As the only research student attendant, it has been a great pleasure to participate in the pro-iBiosphere meeting held in Berlin on 21st to the 23rd of May 2013. The meeting offered me many brainstorming opportunities to grasp advanced scientific and technical knowledge.

The meeting also allowed me to reflect on how my research is connected with other activities and used by various stakeholders. My research pursues the generic trends of trait and physiology variation in the context of key environmental factors and the translation of that variation into improved process representation in vegetation models. Discussion with other workshop participants, for instance, Jens Kattge (TRY Database Initiative) and Henry Ford (Ecological Flora of the British Isles, Bath University), made me aware of how my research work is connected to their database and being used by other disciplines. In my view, fundamental work on data collection and data quality control with specific standards is very important but easily ignored.


[1] PhD student, Macquarie University, Australia



Yong-Shik KIM, FLS, Ph.D.[1]

I attended the pro-iBiosphere meeting that took place during the 21st and 23rd of May 2013 in Berlin, and found the topics of the workshops diverse and useful. It was an unusual opportunity for me to brainstorm with an expert group on the user requirements of fundamental biodiversity data and information.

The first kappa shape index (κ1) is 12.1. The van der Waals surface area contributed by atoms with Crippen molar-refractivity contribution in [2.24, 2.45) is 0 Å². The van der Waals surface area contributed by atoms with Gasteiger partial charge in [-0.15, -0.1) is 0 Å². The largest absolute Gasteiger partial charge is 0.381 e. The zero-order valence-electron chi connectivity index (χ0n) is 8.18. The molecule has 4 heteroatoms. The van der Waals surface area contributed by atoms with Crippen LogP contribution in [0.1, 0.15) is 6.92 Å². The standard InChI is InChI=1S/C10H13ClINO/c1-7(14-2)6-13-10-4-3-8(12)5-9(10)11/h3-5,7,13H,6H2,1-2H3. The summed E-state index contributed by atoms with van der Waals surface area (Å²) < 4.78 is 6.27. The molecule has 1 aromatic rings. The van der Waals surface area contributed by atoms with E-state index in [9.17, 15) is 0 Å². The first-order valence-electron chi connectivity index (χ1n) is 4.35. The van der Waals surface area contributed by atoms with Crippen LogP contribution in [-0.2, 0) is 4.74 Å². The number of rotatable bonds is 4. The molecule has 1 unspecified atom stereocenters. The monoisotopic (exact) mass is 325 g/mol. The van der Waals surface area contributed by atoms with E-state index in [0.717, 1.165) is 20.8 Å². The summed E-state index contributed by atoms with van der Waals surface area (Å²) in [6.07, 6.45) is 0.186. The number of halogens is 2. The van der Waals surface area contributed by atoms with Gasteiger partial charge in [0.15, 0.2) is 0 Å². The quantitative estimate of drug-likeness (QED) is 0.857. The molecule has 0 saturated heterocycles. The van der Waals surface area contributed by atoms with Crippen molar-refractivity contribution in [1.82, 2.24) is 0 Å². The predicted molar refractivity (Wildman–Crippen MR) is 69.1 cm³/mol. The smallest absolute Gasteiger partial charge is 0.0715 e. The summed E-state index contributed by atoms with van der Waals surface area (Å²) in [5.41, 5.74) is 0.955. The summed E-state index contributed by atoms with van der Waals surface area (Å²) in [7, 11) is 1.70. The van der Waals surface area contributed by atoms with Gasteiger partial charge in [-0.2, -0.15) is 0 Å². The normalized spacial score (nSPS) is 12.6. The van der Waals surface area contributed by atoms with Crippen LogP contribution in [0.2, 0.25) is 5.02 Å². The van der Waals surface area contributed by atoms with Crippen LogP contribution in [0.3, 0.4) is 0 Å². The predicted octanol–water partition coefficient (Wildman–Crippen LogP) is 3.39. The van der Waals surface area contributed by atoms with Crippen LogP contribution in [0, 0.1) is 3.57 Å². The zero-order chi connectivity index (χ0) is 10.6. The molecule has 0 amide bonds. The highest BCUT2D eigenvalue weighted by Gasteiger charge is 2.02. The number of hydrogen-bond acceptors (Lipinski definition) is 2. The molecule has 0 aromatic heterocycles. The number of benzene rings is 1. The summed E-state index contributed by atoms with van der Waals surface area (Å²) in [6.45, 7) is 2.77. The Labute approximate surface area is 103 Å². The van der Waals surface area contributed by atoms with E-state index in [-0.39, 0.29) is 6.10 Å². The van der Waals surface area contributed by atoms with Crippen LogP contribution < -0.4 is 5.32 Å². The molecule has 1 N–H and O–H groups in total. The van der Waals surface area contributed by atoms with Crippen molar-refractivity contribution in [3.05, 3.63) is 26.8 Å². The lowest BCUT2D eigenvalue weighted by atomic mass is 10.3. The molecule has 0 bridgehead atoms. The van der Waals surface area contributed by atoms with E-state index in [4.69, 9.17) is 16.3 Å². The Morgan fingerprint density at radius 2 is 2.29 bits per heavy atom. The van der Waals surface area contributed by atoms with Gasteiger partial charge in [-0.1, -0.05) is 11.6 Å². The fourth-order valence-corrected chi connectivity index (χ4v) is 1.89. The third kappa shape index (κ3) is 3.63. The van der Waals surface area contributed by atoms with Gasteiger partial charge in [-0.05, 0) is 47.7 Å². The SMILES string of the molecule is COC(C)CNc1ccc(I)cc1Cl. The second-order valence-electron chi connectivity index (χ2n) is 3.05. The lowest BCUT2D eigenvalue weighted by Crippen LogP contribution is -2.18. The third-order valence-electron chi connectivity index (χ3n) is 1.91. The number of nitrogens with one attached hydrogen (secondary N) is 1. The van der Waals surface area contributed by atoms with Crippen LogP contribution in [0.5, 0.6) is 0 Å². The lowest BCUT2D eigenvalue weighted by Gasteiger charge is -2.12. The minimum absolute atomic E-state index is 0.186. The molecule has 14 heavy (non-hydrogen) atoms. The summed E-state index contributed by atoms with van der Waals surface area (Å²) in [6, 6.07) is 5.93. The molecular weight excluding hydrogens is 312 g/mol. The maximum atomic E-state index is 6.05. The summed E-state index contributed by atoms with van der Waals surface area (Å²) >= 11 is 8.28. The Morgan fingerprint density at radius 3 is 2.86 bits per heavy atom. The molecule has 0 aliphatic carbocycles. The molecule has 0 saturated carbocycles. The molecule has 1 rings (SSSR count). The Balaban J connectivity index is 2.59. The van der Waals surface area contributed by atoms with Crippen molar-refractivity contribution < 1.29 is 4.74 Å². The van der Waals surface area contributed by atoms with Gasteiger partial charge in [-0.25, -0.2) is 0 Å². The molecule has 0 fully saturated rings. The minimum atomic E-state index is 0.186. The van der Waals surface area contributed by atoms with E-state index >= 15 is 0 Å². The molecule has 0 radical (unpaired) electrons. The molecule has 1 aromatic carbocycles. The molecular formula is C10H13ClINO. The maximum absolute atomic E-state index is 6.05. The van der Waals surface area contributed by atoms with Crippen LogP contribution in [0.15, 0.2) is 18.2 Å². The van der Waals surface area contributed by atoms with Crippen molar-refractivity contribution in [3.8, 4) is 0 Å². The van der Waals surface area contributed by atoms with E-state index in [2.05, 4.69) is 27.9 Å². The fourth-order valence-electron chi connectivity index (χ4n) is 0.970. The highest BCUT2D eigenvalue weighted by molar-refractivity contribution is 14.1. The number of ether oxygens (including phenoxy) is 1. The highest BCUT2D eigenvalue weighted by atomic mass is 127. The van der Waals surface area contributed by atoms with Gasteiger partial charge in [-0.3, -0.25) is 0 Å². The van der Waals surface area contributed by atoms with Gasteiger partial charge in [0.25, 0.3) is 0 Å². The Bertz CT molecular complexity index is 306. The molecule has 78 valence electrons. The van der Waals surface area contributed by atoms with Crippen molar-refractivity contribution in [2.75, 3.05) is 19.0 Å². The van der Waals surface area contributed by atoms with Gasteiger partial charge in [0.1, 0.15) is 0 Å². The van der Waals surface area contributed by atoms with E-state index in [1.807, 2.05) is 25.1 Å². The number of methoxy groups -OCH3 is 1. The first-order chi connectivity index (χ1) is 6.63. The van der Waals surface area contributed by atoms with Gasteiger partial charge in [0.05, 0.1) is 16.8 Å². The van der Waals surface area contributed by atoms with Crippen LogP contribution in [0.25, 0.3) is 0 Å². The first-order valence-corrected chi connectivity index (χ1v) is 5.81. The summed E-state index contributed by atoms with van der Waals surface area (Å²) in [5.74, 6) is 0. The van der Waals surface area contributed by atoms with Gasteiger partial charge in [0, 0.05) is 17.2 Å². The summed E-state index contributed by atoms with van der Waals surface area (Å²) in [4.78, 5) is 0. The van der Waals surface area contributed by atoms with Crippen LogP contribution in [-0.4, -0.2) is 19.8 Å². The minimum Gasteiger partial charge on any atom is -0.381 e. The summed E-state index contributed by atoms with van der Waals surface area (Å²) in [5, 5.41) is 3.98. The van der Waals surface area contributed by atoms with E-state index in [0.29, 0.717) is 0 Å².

During the workshops, I was very impressed to learn about the progress made by various European countries and the USA in documenting biodiversity information, including Biotas (e.g. Floras, Faunas, Mycotas).

The Global Biodiversity Information Facility (GBIF) Korea is one of the key partners to document information on biodiversity, and approximately 1,680 thousand records have been documented so far. Also, the Korea National Arboretum has documented 280 thousand herbarium specimens and 260 thousand insect specimens in the Korea National Herbarium. After my return to Korea, I discussed the outcomes of the pro-iBiosphere meeting in Berlin with the representative of GBIF Korea. We agreed to work closely together to collaborate with the relevant organizations and institutions in Korea and pro-iBiosphere. We think that there is a need to make a significant step to interweave the collaboration on national, regional, as well as international levels.

I am involved on the Global Strategy for Plant Conservation (GSPC). One of the core strategies of GSPC is the documentation of plant diversity. In my view, linking the European Plant Conservation Strategy (EPCS) under the regional and national levels would be very helpful to the participants from Asian countries.

I think that the topics addressed during the workshops organised by pro-iBiosphere are of interest to biodiversity colleagues in Korea and other East Asian countries. We look forward to being more actively involved in future pro-iBiosphere workshops.


[1] Chair of the Korean Plant Specialist Group, Species Survival Commission, The World Conservation Union. Member of the Advisory Committee of the National Plant Red Listing in Korea, President of the Korean Association of Botanic Gardens and Arboreta (KABGA), and Korean Coordinator of the East Asia Botanic Gardens Network (EABGN).


Marianne le Roux[1]